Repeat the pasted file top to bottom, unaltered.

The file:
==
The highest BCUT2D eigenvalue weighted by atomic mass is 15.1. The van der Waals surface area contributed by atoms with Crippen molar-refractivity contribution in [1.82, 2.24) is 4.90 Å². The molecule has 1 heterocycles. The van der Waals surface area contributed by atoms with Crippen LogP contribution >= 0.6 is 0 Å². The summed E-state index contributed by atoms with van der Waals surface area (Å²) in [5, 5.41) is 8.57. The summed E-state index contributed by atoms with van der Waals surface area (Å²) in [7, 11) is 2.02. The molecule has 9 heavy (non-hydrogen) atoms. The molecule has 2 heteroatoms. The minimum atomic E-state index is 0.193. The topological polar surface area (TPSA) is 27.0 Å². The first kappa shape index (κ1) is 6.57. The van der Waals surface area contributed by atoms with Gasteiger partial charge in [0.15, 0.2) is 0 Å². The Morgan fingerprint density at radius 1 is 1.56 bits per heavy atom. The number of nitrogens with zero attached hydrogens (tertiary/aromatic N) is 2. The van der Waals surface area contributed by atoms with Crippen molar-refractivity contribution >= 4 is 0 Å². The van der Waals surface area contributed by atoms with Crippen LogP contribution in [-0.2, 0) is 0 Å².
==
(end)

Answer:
The highest BCUT2D eigenvalue weighted by atomic mass is 15.1. The van der Waals surface area contributed by atoms with Crippen molar-refractivity contribution in [1.82, 2.24) is 4.90 Å². The molecule has 1 heterocycles. The van der Waals surface area contributed by atoms with Crippen LogP contribution >= 0.6 is 0 Å². The summed E-state index contributed by atoms with van der Waals surface area (Å²) in [5, 5.41) is 8.57. The summed E-state index contributed by atoms with van der Waals surface area (Å²) in [7, 11) is 2.02. The molecule has 9 heavy (non-hydrogen) atoms. The molecule has 2 heteroatoms. The minimum atomic E-state index is 0.193. The topological polar surface area (TPSA) is 27.0 Å². The first kappa shape index (κ1) is 6.57. The van der Waals surface area contributed by atoms with Gasteiger partial charge in [0.15, 0.2) is 0 Å². The Morgan fingerprint density at radius 1 is 1.56 bits per heavy atom. The number of nitrogens with zero attached hydrogens (tertiary/aromatic N) is 2. The van der Waals surface area contributed by atoms with Crippen molar-refractivity contribution >= 4 is 0 Å². The van der Waals surface area contributed by atoms with Crippen LogP contribution in [-0.2, 0) is 0 Å².